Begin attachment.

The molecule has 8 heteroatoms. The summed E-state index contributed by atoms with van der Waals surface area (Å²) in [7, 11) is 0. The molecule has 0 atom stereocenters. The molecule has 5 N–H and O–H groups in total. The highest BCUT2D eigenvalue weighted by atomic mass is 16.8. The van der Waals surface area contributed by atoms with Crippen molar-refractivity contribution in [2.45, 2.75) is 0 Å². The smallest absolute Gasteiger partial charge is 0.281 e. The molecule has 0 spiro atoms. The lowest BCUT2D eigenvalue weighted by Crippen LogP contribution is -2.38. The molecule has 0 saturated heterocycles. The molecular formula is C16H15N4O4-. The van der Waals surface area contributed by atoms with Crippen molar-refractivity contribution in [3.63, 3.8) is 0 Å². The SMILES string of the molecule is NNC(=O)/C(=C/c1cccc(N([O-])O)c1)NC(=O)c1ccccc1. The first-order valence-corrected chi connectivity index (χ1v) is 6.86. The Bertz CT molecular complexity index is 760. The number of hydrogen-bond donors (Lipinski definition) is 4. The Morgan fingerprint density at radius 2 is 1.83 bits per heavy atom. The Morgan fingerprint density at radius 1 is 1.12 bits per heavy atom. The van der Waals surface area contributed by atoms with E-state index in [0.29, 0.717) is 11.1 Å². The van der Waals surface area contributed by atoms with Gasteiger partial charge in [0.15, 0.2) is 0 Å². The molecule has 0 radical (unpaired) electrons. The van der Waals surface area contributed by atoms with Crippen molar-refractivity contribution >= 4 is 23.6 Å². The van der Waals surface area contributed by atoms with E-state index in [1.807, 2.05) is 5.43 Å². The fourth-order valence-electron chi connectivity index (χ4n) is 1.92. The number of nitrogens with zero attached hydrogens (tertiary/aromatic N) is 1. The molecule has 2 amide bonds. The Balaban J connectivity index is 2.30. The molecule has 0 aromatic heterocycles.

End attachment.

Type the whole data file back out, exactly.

The molecule has 8 heteroatoms. The summed E-state index contributed by atoms with van der Waals surface area (Å²) in [7, 11) is 0. The molecule has 0 atom stereocenters. The molecule has 5 N–H and O–H groups in total. The highest BCUT2D eigenvalue weighted by atomic mass is 16.8. The van der Waals surface area contributed by atoms with Crippen molar-refractivity contribution in [2.45, 2.75) is 0 Å². The smallest absolute Gasteiger partial charge is 0.281 e. The molecule has 0 spiro atoms. The lowest BCUT2D eigenvalue weighted by Crippen LogP contribution is -2.38. The molecule has 0 saturated heterocycles. The molecular formula is C16H15N4O4-. The van der Waals surface area contributed by atoms with Crippen molar-refractivity contribution in [3.63, 3.8) is 0 Å². The SMILES string of the molecule is NNC(=O)/C(=C/c1cccc(N([O-])O)c1)NC(=O)c1ccccc1. The first-order valence-corrected chi connectivity index (χ1v) is 6.86. The Bertz CT molecular complexity index is 760. The number of hydrogen-bond donors (Lipinski definition) is 4. The Morgan fingerprint density at radius 2 is 1.83 bits per heavy atom. The Morgan fingerprint density at radius 1 is 1.12 bits per heavy atom. The van der Waals surface area contributed by atoms with E-state index in [0.29, 0.717) is 11.1 Å². The van der Waals surface area contributed by atoms with Gasteiger partial charge in [0.15, 0.2) is 0 Å². The molecule has 0 radical (unpaired) electrons. The van der Waals surface area contributed by atoms with Crippen molar-refractivity contribution >= 4 is 23.6 Å². The van der Waals surface area contributed by atoms with E-state index in [1.807, 2.05) is 5.43 Å². The fourth-order valence-electron chi connectivity index (χ4n) is 1.92. The number of nitrogens with zero attached hydrogens (tertiary/aromatic N) is 1. The molecule has 2 amide bonds. The Balaban J connectivity index is 2.30. The molecule has 0 aromatic heterocycles.